Find Yourself in Your Art

I recently watched the movie The Lady in The Van. It’s based on the true story of a writer, Alan Bennett, who allows a homeless woman to park her van in his driveway. In helping her, he learns a few lessons about himself. There is a line in the movie that stuck with me. Alan says, “You don’t put yourself into what you write, you find yourself there.”

As artists, we are often asked, “How much of yourself did you put into that story, picture, or role?” And people always seem a little disappointed if the answer is not, “A lot.”

In reality, this question has many layers. I believe a little bit of who we are or who we once were makes it into every piece of art we create. It certainly affects the themes we explore. Other times, we pull inspiration from people we know. There’s a lot of my brother and my husband in one of my characters, for example. But sometimes, we entertain or challenge ourselves by forging art that is nothing like us. Or maybe we create art that captures who we wish we were.

Many artists mistakenly believe they should put themselves into their art. Even Alan’s character makes that mistake at first. But the truth is closer to his realization at the end of the film. Good art starts with a quest to find yourself. Seasoned artists often start projects because we’ve observed or heard or experienced something that won’t let us go, and we want to know why. We want to know why it bothers us so much when someone comments on our appearance, or why beautiful gardens make us cry, or why we’ve suddenly become addicted to social media.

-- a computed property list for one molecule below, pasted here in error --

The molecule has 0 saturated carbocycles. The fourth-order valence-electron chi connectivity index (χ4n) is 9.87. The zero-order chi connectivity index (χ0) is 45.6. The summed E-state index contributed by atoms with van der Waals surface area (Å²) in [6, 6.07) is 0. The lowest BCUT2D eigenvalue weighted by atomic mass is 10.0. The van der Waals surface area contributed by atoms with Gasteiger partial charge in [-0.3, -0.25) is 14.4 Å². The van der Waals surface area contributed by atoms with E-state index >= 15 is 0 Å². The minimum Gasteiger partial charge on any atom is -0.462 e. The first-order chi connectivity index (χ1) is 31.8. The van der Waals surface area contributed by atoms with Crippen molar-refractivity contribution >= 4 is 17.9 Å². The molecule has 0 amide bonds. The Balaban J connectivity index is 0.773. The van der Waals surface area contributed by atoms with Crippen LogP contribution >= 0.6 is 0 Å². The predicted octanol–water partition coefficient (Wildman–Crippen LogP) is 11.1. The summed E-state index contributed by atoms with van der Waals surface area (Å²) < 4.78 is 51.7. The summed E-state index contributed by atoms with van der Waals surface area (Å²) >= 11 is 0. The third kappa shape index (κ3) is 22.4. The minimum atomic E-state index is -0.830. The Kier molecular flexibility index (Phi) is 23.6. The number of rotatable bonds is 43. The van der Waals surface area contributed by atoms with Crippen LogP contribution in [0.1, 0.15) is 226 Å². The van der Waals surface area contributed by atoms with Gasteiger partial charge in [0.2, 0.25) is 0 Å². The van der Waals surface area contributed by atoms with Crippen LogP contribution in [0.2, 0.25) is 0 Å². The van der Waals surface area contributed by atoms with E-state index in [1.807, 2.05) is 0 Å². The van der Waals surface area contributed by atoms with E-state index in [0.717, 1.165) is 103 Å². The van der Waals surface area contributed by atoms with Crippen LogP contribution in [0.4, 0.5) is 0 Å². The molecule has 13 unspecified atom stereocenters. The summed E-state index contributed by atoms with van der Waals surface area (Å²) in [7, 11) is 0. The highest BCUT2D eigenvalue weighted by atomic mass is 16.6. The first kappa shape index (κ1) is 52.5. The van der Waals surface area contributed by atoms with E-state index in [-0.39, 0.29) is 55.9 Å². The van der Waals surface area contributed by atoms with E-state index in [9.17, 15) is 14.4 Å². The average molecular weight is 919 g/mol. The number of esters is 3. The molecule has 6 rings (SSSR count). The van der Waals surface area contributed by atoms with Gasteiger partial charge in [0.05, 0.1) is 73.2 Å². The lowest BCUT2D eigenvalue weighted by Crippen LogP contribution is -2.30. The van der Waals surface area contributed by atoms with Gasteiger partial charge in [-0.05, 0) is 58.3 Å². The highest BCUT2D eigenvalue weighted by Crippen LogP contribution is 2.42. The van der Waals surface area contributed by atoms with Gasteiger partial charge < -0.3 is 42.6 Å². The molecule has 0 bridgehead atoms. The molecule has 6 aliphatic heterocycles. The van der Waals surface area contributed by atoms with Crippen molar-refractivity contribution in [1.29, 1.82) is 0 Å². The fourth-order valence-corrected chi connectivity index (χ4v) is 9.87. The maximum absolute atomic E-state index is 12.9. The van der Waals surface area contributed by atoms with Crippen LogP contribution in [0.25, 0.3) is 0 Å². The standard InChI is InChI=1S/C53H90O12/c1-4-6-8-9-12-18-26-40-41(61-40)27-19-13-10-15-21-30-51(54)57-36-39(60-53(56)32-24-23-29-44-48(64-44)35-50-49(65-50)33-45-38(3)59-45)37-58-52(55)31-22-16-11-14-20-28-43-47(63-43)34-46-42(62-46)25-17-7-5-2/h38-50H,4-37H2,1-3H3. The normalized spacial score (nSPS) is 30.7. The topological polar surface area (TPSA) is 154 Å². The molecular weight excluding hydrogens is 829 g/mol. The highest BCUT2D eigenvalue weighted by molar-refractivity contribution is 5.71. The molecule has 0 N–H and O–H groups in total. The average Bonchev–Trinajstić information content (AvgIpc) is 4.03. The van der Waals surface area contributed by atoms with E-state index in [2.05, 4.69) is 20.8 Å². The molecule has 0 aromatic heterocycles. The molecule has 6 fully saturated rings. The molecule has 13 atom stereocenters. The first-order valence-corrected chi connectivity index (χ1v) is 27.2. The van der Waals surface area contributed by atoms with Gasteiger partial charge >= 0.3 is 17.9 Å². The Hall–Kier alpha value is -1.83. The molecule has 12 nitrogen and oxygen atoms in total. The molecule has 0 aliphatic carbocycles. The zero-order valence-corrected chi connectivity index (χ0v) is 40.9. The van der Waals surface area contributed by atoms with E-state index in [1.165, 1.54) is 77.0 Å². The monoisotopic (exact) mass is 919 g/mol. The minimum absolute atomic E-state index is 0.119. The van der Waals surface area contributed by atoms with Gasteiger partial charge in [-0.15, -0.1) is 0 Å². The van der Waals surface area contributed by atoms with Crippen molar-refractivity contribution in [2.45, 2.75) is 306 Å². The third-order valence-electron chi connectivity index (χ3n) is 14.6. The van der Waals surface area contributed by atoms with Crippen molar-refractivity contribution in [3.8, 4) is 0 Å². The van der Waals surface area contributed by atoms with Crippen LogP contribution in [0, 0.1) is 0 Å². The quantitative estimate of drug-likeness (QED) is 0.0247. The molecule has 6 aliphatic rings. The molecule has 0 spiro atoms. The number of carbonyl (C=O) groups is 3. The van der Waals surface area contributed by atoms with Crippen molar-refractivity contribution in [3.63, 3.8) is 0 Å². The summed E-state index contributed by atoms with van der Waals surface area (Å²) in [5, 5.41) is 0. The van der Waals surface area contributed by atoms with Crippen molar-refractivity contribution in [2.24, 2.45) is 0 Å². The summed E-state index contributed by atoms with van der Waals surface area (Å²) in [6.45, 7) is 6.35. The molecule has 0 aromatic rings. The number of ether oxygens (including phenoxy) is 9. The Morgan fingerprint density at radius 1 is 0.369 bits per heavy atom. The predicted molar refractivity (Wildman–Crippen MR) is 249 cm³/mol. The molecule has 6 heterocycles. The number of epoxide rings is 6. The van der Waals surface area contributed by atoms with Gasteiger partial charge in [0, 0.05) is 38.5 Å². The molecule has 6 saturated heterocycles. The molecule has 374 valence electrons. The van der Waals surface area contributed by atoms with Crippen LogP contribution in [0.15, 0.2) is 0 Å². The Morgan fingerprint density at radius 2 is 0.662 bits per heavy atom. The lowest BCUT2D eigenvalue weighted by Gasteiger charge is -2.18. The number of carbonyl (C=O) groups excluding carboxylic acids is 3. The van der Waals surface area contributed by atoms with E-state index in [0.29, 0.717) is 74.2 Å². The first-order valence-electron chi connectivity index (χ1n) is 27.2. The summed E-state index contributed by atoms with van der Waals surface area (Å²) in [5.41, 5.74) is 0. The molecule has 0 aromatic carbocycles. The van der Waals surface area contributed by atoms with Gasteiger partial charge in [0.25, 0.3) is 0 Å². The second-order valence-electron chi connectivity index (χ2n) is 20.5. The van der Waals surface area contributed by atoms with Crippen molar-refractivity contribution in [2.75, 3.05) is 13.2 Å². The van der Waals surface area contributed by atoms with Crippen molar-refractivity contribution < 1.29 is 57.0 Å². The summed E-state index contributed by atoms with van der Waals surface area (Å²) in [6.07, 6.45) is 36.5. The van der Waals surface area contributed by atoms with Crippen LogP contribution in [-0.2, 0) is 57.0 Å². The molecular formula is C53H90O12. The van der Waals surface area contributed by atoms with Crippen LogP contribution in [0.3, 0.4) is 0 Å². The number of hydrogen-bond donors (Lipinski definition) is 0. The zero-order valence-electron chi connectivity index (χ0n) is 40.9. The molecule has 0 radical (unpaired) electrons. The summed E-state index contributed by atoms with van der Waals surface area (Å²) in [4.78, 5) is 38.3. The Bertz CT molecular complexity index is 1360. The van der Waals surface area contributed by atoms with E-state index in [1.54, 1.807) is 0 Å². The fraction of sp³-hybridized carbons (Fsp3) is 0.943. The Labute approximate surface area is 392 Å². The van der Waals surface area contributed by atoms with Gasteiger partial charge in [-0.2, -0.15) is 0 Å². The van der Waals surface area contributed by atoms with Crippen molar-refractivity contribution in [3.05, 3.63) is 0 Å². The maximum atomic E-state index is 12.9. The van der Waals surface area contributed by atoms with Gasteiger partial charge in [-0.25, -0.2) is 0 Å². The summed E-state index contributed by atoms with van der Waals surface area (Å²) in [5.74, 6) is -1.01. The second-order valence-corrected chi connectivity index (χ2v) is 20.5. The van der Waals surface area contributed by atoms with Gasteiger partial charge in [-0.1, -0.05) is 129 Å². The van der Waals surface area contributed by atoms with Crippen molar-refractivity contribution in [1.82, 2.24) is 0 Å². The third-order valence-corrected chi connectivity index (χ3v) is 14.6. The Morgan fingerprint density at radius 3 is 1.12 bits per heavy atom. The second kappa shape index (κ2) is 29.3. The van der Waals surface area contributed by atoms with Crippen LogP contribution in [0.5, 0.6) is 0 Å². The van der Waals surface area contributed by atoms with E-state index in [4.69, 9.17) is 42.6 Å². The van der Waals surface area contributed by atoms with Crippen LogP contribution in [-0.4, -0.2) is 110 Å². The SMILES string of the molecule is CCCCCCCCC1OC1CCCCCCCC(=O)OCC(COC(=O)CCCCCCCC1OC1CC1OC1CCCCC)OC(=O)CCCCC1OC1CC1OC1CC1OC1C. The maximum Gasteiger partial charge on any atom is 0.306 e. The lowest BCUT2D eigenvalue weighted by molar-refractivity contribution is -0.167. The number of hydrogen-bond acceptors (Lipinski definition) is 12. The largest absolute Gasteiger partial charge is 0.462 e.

These questions are often sparked by a single incident that just keeps replaying in our minds. And they can be sparked by the strangest observations. For example, I’ve noticed when women lose their place or have to keep you waiting, they make funny noises. They say, “doot da doot da doo” or “la, la, la, la, la.” But men never do that. Why is that?  Why do we women feel we have to “make light” of our confusion. If I write an essay about that, I might “find” myself in that essay, because it probably has something to do with my increasing interest in what holds women back.

I believe an artist’s task is to be always seeking to find himself/herself. That may sound selfish or egotistical, unless you accept that we are all, not just artists, on this planet to do just that; to complete our personal journeys. And as we find ourselves and show that in our art, hopefully we help others find themselves as well, just as the homeless woman, Miss Mary Shepherd, did for Alan.

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